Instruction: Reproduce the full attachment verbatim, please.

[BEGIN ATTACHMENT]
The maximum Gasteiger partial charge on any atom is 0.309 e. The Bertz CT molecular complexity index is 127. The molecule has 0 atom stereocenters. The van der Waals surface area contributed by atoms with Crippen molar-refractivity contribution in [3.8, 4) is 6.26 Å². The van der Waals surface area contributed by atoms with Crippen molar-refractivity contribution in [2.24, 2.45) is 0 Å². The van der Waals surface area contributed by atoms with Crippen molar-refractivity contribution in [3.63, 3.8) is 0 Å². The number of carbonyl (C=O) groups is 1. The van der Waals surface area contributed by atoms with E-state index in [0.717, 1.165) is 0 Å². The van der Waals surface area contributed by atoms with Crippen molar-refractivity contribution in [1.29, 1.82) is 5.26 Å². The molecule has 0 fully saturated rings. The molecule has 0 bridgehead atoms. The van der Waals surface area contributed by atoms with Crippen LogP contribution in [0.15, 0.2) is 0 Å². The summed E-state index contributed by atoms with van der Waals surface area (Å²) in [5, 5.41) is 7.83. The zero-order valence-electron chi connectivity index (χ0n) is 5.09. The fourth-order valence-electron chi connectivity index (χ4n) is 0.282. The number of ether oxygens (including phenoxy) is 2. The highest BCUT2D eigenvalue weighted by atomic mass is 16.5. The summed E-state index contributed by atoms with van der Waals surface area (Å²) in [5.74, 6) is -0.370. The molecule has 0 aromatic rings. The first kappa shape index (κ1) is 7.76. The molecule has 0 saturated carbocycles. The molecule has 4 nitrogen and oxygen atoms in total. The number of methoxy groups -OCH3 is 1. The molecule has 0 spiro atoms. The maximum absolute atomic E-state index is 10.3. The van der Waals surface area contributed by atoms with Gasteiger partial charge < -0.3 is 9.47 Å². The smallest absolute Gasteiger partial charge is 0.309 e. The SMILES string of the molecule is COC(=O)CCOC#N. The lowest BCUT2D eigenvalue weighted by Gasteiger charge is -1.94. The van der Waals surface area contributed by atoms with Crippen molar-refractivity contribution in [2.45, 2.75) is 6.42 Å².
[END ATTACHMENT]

The maximum Gasteiger partial charge on any atom is 0.309 e. The Bertz CT molecular complexity index is 127. The molecule has 0 atom stereocenters. The van der Waals surface area contributed by atoms with Crippen molar-refractivity contribution in [3.8, 4) is 6.26 Å². The van der Waals surface area contributed by atoms with Crippen molar-refractivity contribution in [2.24, 2.45) is 0 Å². The van der Waals surface area contributed by atoms with Crippen molar-refractivity contribution in [3.63, 3.8) is 0 Å². The number of carbonyl (C=O) groups is 1. The van der Waals surface area contributed by atoms with E-state index in [0.717, 1.165) is 0 Å². The van der Waals surface area contributed by atoms with Crippen molar-refractivity contribution in [1.29, 1.82) is 5.26 Å². The molecule has 0 fully saturated rings. The molecule has 0 bridgehead atoms. The van der Waals surface area contributed by atoms with Crippen LogP contribution in [0.15, 0.2) is 0 Å². The summed E-state index contributed by atoms with van der Waals surface area (Å²) in [5, 5.41) is 7.83. The zero-order valence-electron chi connectivity index (χ0n) is 5.09. The fourth-order valence-electron chi connectivity index (χ4n) is 0.282. The number of ether oxygens (including phenoxy) is 2. The highest BCUT2D eigenvalue weighted by atomic mass is 16.5. The summed E-state index contributed by atoms with van der Waals surface area (Å²) in [5.74, 6) is -0.370. The molecule has 0 aromatic rings. The first kappa shape index (κ1) is 7.76. The molecule has 0 saturated carbocycles. The molecule has 4 nitrogen and oxygen atoms in total. The number of methoxy groups -OCH3 is 1. The molecule has 0 spiro atoms. The maximum absolute atomic E-state index is 10.3. The van der Waals surface area contributed by atoms with Gasteiger partial charge < -0.3 is 9.47 Å². The smallest absolute Gasteiger partial charge is 0.309 e. The SMILES string of the molecule is COC(=O)CCOC#N. The lowest BCUT2D eigenvalue weighted by Gasteiger charge is -1.94. The van der Waals surface area contributed by atoms with Crippen molar-refractivity contribution in [2.45, 2.75) is 6.42 Å².